Let’s stay laser-focused on the desired outcome: To identify paradigm shifts that could disrupt the market, unleash differentiated opportunities, and enable best-of-breed offerings. Start by prioritizing the low-hanging fruit; don’t try to boil the ocean. It’s essential that we leverage subject matter expertise and exploit our competitive advantage. At the next checkpoint standup, we’ll review progress on milestones and key deliverables. Is everyone on the same page?
If that sounds like nonsense to you, then you’d agree with my husband who occasionally reminds me to tone down the “corporate speak.” And he’s right. In business we too often fall back on jargon — buzzwords that carry little substance, euphemisms that obscure meaning, and acronyms that are annoyingly opaque. (You can have some fun with this gobbledygook generator and this buzzword bingo card at your next corporate meeting.)
Communication in business serves various purposes: to inform, to persuade, to inspire. And in all cases, I’d argue clarity is key; pompous language gets in the way of reaching the audience. Recall the old adage: Communication isn’t what you say but what others hear. So, if the above corporate speak is what I say, but what colleagues hear is “blah blah paradigm blah leverage blah blah,” then I’ve clearly missed the mark.
(As a small but important-to-me aside, I’ll share here my strong opinion on the essential use of the Harvard comma to help with communication clarity. Alternatively called the Oxford or series comma, it comes before the “and” in a list of three or more items. Without it, the text is harder to parse, which can lead to misunderstandings. Take for instance these phrases:
- I admire my parents, Albert Einstein and Marie Curie.
This implies that my parents are, in fact, Albert Einstein and Marie Curie. This is sadly not the case.
- I admire my parents, Albert Einstein, and Marie Curie.
Here it is clear that I have high regard for each of them.
Yet this is a hotly contested issue in grammar circles. Technically, the Harvard comma is “grammatically optional.” Associated Press (AP) Style, which is used by reporters, does not require it, but it is mandatory in the Chicago Manual of Style and the American Psychological Association (APA) Style, commonly used by book publishers and academics. Since a primary purpose of communication is to convey information with clarity, I argue we should always use the Harvard comma to make sure our points are properly delivered.)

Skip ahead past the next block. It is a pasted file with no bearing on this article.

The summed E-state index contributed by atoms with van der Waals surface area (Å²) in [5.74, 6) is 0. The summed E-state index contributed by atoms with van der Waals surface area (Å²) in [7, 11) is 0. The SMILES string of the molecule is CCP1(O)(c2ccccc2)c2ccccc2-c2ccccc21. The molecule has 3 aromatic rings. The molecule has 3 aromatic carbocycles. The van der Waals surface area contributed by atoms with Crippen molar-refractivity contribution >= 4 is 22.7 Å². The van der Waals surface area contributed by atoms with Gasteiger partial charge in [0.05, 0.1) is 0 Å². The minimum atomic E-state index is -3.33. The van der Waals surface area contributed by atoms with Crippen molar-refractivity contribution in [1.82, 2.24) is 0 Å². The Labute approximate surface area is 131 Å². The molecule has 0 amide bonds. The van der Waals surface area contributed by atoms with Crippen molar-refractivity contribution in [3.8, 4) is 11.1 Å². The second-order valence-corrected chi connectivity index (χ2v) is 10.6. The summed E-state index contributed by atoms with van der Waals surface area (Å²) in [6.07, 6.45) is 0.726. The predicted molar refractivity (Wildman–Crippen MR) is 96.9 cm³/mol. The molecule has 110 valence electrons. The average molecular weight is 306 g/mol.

Today we’re witnessing a refreshing new era of corporate communications, a resurgence of what we used to call “straight talk,” characterized by more open and transparent dialogues, less scripting, and little polish. Internally this manifests as open office hours, “ask me anything” sessions, and candid feedback delivered in plain language by leaders engaging directly with employees. Kim Scott’s book Radical Candor outlines how managers can create an open culture that inspires teams to be their best.
For this to really work, expertise and honesty matter. No longer can leaders simply read from their written talking points or issue a defiant “no comment.” Instead, they need to think on their feet to build and cultivate trust. Leaders that succeed in such a world are those who aren’t afraid to share their voices and have something meaningful to say.
Business leaders are increasingly using digital platforms to communicate externally as well, leveraging social media for nearly limitless reach and dynamic interaction. This has bred a new level of authenticity. In videos, emails, blogs, tweets, posts, and presentations, business leaders are more apt to bring their true self, more likely than ever to be genuine and frank.
Take for example IBM President Jim Whitehurst’s bi-weekly video series, “An Open Conversation with Jim,” which averages over 40,000 views of his short, informal discussions about open cultures, open leadership, and open source. About half of the CEOs of the United States’ largest publicly traded companies have a social media presence, giving them access to customers and connections with current and future employees. Top connected leaders have higher approval ratings and are seen as more trustworthy than their unconnected peers. General Motors CEO Mary Barra is an exemplar as a connected CEO, with active engagement across multiple platforms, sharing an authentic voice. Walmart CEO Doug McMillon engages frequently on LinkedIn, Instagram, and Facebook, where he takes stands on controversial issues and shares insights into the daily life of a senior executive.
I find this wide communication channel both refreshing and challenging. Early in my career, I’d been taught to be exceedingly cautious with what I say outside and to get legal and HR approval before publishing anything. Yet today’s corporate social computing guidelines encourage active participation in global dialogues, of course with appropriate disclaimers and without disclosing sensitive information. To this day, when I share my thoughts online, I still feel a slight hesitation, worried I should consult others first, self-conscious about whether I’m coming across in the best possible way. But I’m trying to find the balance: responsible, considered content that is also authentic and real.